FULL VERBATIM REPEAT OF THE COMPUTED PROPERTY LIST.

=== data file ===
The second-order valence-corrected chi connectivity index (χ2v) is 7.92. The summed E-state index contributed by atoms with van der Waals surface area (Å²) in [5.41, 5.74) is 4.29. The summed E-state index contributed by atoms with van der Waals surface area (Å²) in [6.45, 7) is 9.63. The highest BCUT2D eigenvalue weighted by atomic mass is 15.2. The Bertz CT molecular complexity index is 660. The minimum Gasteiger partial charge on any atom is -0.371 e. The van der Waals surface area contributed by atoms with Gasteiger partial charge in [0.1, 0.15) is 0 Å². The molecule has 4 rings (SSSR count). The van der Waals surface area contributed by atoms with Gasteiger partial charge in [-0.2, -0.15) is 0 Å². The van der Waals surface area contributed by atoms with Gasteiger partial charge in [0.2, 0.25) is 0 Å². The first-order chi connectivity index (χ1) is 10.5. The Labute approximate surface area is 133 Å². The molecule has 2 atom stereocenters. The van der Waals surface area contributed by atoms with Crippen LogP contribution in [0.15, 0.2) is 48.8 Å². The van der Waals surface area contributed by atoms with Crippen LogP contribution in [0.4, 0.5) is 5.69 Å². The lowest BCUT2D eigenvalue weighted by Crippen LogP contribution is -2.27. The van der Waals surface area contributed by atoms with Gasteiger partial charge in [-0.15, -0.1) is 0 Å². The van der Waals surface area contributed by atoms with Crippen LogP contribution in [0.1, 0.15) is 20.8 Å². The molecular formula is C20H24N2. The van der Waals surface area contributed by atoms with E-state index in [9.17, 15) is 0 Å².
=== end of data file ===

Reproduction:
The second-order valence-corrected chi connectivity index (χ2v) is 7.92. The summed E-state index contributed by atoms with van der Waals surface area (Å²) in [5.41, 5.74) is 4.29. The summed E-state index contributed by atoms with van der Waals surface area (Å²) in [6.45, 7) is 9.63. The highest BCUT2D eigenvalue weighted by atomic mass is 15.2. The Bertz CT molecular complexity index is 660. The minimum Gasteiger partial charge on any atom is -0.371 e. The van der Waals surface area contributed by atoms with Gasteiger partial charge in [0.1, 0.15) is 0 Å². The molecule has 4 rings (SSSR count). The van der Waals surface area contributed by atoms with Gasteiger partial charge in [-0.2, -0.15) is 0 Å². The van der Waals surface area contributed by atoms with Gasteiger partial charge in [0.2, 0.25) is 0 Å². The first-order chi connectivity index (χ1) is 10.5. The Labute approximate surface area is 133 Å². The molecule has 2 atom stereocenters. The van der Waals surface area contributed by atoms with Crippen LogP contribution in [0.15, 0.2) is 48.8 Å². The van der Waals surface area contributed by atoms with Crippen LogP contribution in [0.4, 0.5) is 5.69 Å². The lowest BCUT2D eigenvalue weighted by Crippen LogP contribution is -2.27. The van der Waals surface area contributed by atoms with Gasteiger partial charge in [-0.15, -0.1) is 0 Å². The van der Waals surface area contributed by atoms with Crippen LogP contribution in [0.1, 0.15) is 20.8 Å². The molecular formula is C20H24N2. The van der Waals surface area contributed by atoms with E-state index in [9.17, 15) is 0 Å².